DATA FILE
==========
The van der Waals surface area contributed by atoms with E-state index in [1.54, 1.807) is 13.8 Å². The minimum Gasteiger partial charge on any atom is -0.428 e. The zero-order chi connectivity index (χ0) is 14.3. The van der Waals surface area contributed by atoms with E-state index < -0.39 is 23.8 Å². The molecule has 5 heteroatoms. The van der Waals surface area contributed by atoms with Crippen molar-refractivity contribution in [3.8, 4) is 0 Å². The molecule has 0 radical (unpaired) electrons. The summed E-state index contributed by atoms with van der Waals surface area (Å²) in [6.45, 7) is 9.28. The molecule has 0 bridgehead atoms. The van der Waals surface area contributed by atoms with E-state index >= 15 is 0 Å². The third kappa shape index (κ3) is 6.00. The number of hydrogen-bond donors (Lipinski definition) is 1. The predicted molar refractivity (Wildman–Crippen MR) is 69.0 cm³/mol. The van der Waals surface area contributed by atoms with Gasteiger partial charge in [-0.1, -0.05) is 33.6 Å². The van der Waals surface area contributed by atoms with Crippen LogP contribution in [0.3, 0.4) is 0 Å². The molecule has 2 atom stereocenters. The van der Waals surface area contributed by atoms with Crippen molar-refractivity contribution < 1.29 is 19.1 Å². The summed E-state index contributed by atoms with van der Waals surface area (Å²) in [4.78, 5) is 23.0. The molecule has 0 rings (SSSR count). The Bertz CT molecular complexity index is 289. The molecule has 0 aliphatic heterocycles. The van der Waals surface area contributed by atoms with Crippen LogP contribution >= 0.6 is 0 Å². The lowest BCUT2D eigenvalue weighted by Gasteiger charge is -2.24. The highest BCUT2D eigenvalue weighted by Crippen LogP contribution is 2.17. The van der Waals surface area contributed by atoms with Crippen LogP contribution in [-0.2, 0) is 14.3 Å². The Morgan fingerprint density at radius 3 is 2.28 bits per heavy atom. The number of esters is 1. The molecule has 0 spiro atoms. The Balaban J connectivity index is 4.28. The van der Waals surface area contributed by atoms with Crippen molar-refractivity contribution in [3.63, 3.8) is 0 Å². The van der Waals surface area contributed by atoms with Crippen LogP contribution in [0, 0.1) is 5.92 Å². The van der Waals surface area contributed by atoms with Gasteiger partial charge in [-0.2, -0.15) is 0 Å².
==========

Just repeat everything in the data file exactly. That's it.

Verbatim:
The van der Waals surface area contributed by atoms with E-state index in [1.54, 1.807) is 13.8 Å². The minimum Gasteiger partial charge on any atom is -0.428 e. The zero-order chi connectivity index (χ0) is 14.3. The van der Waals surface area contributed by atoms with E-state index < -0.39 is 23.8 Å². The molecule has 5 heteroatoms. The van der Waals surface area contributed by atoms with Crippen molar-refractivity contribution in [3.8, 4) is 0 Å². The molecule has 0 radical (unpaired) electrons. The summed E-state index contributed by atoms with van der Waals surface area (Å²) in [6.45, 7) is 9.28. The molecule has 0 bridgehead atoms. The van der Waals surface area contributed by atoms with E-state index >= 15 is 0 Å². The third kappa shape index (κ3) is 6.00. The number of hydrogen-bond donors (Lipinski definition) is 1. The predicted molar refractivity (Wildman–Crippen MR) is 69.0 cm³/mol. The van der Waals surface area contributed by atoms with Gasteiger partial charge in [-0.1, -0.05) is 33.6 Å². The van der Waals surface area contributed by atoms with Crippen LogP contribution in [0.3, 0.4) is 0 Å². The molecule has 2 atom stereocenters. The van der Waals surface area contributed by atoms with Crippen molar-refractivity contribution < 1.29 is 19.1 Å². The summed E-state index contributed by atoms with van der Waals surface area (Å²) in [4.78, 5) is 23.0. The molecule has 0 rings (SSSR count). The Bertz CT molecular complexity index is 289. The molecule has 0 aliphatic heterocycles. The van der Waals surface area contributed by atoms with Crippen LogP contribution >= 0.6 is 0 Å². The lowest BCUT2D eigenvalue weighted by Gasteiger charge is -2.24. The highest BCUT2D eigenvalue weighted by Crippen LogP contribution is 2.17. The van der Waals surface area contributed by atoms with Crippen LogP contribution in [-0.2, 0) is 14.3 Å². The Morgan fingerprint density at radius 3 is 2.28 bits per heavy atom. The number of esters is 1. The molecule has 0 spiro atoms. The Balaban J connectivity index is 4.28. The van der Waals surface area contributed by atoms with Crippen molar-refractivity contribution in [3.63, 3.8) is 0 Å². The van der Waals surface area contributed by atoms with Crippen LogP contribution in [0, 0.1) is 5.92 Å². The van der Waals surface area contributed by atoms with Gasteiger partial charge in [-0.2, -0.15) is 0 Å².